As we later learned, the safe way to ingest the psychoactive components of the Muscaria is to feed the mushroom to a slave, and then drink the slave’s urine.
    Despite my later intense interest in homegrown psychoactive substances I never followed up on this use of an Alaska resource via round-about production. I doubt if Whizzer would have been interested either.

  • You take me places I have never been – and had no idea you had been.

  • Bill Peirce

    So, Polly, our paths almost crossed a half century ago, when I was already convinced by Henry George. Schultes and I were classmates (along with half a dozen others) in a course on the Finnish language taught by Francis Peabody Magoun, Jr., in 1959-60. Schultes made it a practice to take one course each semester in a field about which he knew nothing.

  • mathew forstater

    It seems that the Georgist approach has some potentially important contributions with regard to environmental issues (ecological tax reform, e.g.), so that links both of your interests. certainly no one can say you have sought out a conventional path!

    from a social economic view, hasn’t the war on drugs been a horrible failure? i often find myself thinking that many if not all drugs should be legal. the potential reduction in social costs alone would be immense (crime and a huge portion of the legal, prison system). Doesn’t U.S. policy bear some responsibility for what is going on recently in Mexico and some other nations, in terms of the cartel systems and associated violence?

  • How nice to have a personal touch and a vision. Thanks Polly. Interesting to reflect that Henry George was a popular fellow in his time. But how to get his ideas popular today is the challenge.

    America’s best kept secret is that we don’t live very long, despite the Declaration of Independence giving us the right to life. The desire to let the rich get ever rich is a key cause. Check out the website.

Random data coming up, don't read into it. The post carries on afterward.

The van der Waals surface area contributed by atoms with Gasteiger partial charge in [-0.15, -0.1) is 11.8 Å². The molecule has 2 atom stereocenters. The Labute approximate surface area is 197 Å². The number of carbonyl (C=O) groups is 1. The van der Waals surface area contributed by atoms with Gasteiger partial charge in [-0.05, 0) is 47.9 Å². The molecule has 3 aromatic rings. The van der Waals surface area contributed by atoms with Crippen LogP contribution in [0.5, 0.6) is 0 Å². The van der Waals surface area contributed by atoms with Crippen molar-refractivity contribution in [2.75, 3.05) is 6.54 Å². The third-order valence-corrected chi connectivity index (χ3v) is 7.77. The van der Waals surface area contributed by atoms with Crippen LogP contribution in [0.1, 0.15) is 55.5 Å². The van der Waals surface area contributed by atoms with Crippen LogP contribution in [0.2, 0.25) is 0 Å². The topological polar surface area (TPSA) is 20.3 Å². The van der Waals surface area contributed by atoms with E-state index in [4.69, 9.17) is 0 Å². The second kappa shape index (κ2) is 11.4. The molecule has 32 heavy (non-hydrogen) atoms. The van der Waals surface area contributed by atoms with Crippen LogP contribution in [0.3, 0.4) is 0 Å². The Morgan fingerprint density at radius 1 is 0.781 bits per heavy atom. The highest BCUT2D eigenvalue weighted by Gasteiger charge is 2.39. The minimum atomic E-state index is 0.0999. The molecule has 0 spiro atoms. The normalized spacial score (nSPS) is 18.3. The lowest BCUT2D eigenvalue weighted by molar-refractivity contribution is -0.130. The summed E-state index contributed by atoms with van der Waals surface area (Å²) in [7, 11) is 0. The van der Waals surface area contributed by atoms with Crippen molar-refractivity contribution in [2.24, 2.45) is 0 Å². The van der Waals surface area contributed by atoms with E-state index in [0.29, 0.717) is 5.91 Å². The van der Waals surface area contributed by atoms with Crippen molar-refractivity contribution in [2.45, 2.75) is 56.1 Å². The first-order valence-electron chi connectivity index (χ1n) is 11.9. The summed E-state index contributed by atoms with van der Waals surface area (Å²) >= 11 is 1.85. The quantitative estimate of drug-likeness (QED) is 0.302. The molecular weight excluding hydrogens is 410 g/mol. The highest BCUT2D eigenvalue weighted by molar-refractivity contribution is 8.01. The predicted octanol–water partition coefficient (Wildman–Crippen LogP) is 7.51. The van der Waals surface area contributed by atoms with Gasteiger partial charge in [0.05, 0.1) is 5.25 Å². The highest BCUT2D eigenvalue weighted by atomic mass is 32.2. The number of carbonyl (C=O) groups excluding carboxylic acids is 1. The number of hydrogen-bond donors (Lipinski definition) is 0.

• My brother hunts for those. I found a couple for him under a tree at my mom’s house. I was at an Alabama state park with him and his kids this summer, and he was finding them everywhere …. under logs, dead leaves, like he had a sixth sense for them.

    Hey, I have a new Georgist-themed blog. Come by, say hi!

  • Speaking of Nader, have you been in touch with him lately? He was on BookTV not long ago touting “Progress and Poverty” as one of his faves. What if a figure like Nader came out and said: the current system’s not working and we need a total, top-to-bottom tranformation of public finance, along Georgist lines? What if he started hammering on the point that we don’t need more privileges and subsidies, but to reverse the ones that have already been handed out? What if he came out in favor of decentralism not just rhetorically, but with a program that would actually promote it (i.e. decentralizing public finance)? That would have to have real resonance on the Left. And the Right, since many conservatives know that Ralph is a good guy and shares their concerns.

    Though establishing something like a “Single Tax” regime is a whole lot more complicated now than 120 years ago, it is just the sort of job that Ralph and his far-flung networks are made for.

  • Joseph Chiaravalloti

    I came upon your site when I looked up Homer Virgil Pinkley on Google. I took Shultes’ class a year before you and can still come up with most of the botanical names of ‘economic’ plants. Gualtheria Procumbens, anyone? Another Schultes student was Wade Davis who has a big list of publications including “One River” that is partially a bio of the man himself. Homer is mentioned in the book. When “One River” was published I prevailed upon a Boston lady who knew “Dick” socially and she boughta copy and had Schultes inscribe it for me. A blast from the past!